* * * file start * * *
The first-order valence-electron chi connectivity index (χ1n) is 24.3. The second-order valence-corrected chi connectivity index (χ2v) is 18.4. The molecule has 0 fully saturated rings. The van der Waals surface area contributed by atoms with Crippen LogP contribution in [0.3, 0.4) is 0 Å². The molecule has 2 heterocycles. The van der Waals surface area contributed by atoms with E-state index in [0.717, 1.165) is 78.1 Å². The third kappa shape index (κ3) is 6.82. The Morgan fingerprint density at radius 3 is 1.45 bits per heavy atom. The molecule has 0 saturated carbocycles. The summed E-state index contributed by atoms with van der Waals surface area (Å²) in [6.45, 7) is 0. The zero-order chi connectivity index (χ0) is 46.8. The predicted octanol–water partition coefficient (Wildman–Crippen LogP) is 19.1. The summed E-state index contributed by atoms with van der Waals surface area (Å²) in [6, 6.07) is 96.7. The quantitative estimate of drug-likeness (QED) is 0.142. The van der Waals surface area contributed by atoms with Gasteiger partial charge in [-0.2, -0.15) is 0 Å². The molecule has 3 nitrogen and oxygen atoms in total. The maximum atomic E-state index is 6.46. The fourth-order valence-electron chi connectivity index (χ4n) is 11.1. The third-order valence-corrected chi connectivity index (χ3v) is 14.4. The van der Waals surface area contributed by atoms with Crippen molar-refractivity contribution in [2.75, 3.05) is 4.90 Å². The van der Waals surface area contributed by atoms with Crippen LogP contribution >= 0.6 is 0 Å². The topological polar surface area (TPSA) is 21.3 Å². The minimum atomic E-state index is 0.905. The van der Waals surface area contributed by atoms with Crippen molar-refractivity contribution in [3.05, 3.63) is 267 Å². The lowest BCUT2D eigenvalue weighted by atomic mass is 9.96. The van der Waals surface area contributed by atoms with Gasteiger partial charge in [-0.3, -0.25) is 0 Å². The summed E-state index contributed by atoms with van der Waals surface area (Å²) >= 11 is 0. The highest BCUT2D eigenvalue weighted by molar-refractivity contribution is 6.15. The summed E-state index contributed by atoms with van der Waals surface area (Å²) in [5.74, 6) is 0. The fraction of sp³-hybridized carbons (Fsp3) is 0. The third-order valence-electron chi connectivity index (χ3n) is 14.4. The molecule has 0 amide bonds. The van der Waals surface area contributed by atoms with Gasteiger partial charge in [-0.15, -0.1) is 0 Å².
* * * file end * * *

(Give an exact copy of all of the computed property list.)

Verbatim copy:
The first-order valence-electron chi connectivity index (χ1n) is 24.3. The second-order valence-corrected chi connectivity index (χ2v) is 18.4. The molecule has 0 fully saturated rings. The van der Waals surface area contributed by atoms with Crippen LogP contribution in [0.3, 0.4) is 0 Å². The molecule has 2 heterocycles. The van der Waals surface area contributed by atoms with E-state index in [0.717, 1.165) is 78.1 Å². The third kappa shape index (κ3) is 6.82. The Morgan fingerprint density at radius 3 is 1.45 bits per heavy atom. The molecule has 0 saturated carbocycles. The summed E-state index contributed by atoms with van der Waals surface area (Å²) in [6.45, 7) is 0. The zero-order chi connectivity index (χ0) is 46.8. The predicted octanol–water partition coefficient (Wildman–Crippen LogP) is 19.1. The summed E-state index contributed by atoms with van der Waals surface area (Å²) in [6, 6.07) is 96.7. The quantitative estimate of drug-likeness (QED) is 0.142. The van der Waals surface area contributed by atoms with Gasteiger partial charge in [-0.2, -0.15) is 0 Å². The molecule has 3 nitrogen and oxygen atoms in total. The maximum atomic E-state index is 6.46. The fourth-order valence-electron chi connectivity index (χ4n) is 11.1. The third-order valence-corrected chi connectivity index (χ3v) is 14.4. The van der Waals surface area contributed by atoms with Crippen molar-refractivity contribution in [2.75, 3.05) is 4.90 Å². The van der Waals surface area contributed by atoms with Crippen LogP contribution >= 0.6 is 0 Å². The topological polar surface area (TPSA) is 21.3 Å². The minimum atomic E-state index is 0.905. The van der Waals surface area contributed by atoms with Crippen molar-refractivity contribution in [3.05, 3.63) is 267 Å². The lowest BCUT2D eigenvalue weighted by atomic mass is 9.96. The van der Waals surface area contributed by atoms with Gasteiger partial charge in [-0.3, -0.25) is 0 Å². The summed E-state index contributed by atoms with van der Waals surface area (Å²) >= 11 is 0. The highest BCUT2D eigenvalue weighted by molar-refractivity contribution is 6.15. The summed E-state index contributed by atoms with van der Waals surface area (Å²) in [5.74, 6) is 0. The fraction of sp³-hybridized carbons (Fsp3) is 0. The third-order valence-electron chi connectivity index (χ3n) is 14.4. The molecule has 0 amide bonds. The van der Waals surface area contributed by atoms with Gasteiger partial charge in [-0.15, -0.1) is 0 Å².